Off-road performance

If you spend a lot of time off-road or driving in rural regions, you might consider a tyre engineered towards rougher conditions.

Off-road tyres are designed with thicker, heavier-duty tread patterns, while premium tyres in this segment offer more load capacity and thicker sidewalls featuring exotic materials such as kevlar to help avoid sidewall tearing.


The more aggressive a tyre leans towards performance either on or off-road, generally the noisier they can be.

Performance street tyres are made of softer compounds that grip the road surface and stiffer sidewalls that transmit more vibrations and noise to the car. Low noise tyres are generally marketed towards SUVs and premium passenger vehicles.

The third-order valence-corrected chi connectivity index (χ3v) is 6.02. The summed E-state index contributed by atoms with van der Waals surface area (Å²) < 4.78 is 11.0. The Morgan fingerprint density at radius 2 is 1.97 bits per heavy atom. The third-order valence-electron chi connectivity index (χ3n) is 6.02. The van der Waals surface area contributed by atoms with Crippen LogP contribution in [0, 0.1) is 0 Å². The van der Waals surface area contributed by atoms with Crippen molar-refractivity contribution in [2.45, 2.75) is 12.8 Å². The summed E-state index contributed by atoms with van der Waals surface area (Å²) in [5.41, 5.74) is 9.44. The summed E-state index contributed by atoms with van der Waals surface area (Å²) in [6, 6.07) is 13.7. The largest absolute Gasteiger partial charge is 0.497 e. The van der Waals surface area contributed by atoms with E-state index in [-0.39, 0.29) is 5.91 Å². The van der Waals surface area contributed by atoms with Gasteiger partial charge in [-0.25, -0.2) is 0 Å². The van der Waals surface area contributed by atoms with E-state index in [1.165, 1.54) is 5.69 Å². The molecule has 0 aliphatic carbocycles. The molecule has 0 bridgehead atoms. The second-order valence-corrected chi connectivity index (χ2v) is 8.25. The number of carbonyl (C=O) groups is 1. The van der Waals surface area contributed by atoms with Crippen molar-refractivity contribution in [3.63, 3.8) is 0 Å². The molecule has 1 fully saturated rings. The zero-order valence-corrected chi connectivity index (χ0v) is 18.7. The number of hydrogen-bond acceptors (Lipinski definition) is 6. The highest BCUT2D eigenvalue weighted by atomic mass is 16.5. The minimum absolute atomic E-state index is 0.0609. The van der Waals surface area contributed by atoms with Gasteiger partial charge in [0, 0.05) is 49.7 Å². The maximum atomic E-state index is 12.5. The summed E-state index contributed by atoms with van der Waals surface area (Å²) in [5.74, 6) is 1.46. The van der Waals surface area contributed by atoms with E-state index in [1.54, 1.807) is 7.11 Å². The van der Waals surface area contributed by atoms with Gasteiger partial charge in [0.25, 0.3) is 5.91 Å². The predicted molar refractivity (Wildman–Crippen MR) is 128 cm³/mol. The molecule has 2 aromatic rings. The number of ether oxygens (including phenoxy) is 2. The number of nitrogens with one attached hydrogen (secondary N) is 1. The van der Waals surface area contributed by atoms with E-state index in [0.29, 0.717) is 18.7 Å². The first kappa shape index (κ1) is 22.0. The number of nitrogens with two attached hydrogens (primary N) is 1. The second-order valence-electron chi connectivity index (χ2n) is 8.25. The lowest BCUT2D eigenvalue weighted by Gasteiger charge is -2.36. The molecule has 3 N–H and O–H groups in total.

Aggressive off-road tyres typically feature larger tread blocks and voids that can cause droning at higher speeds on sealed roads.


We all want our tyres to last as long as possible, which is understandable given how much they can cost. Making durable tyres isn’t hard, but it’s about managing compromises. A theoretical, ultra-durable tyre lasting 200,000kms would have to be made of super hard rubber with very deep tread patterns. This tyre would be loud, heavy and extremely unsafe in wet conditions.

As we demand more performance and safety from tyres, durability needs to take a back seat to features like aquaplaning resistance and emergency braking performance. Recent advancements in tyre compounds and tread design have improved things significantly in this area though.

Fuel economy

Tyres have a surprising effect on your fuel economy. Mileage may be up to 8% better simply based on what tyres you have on your vehicle.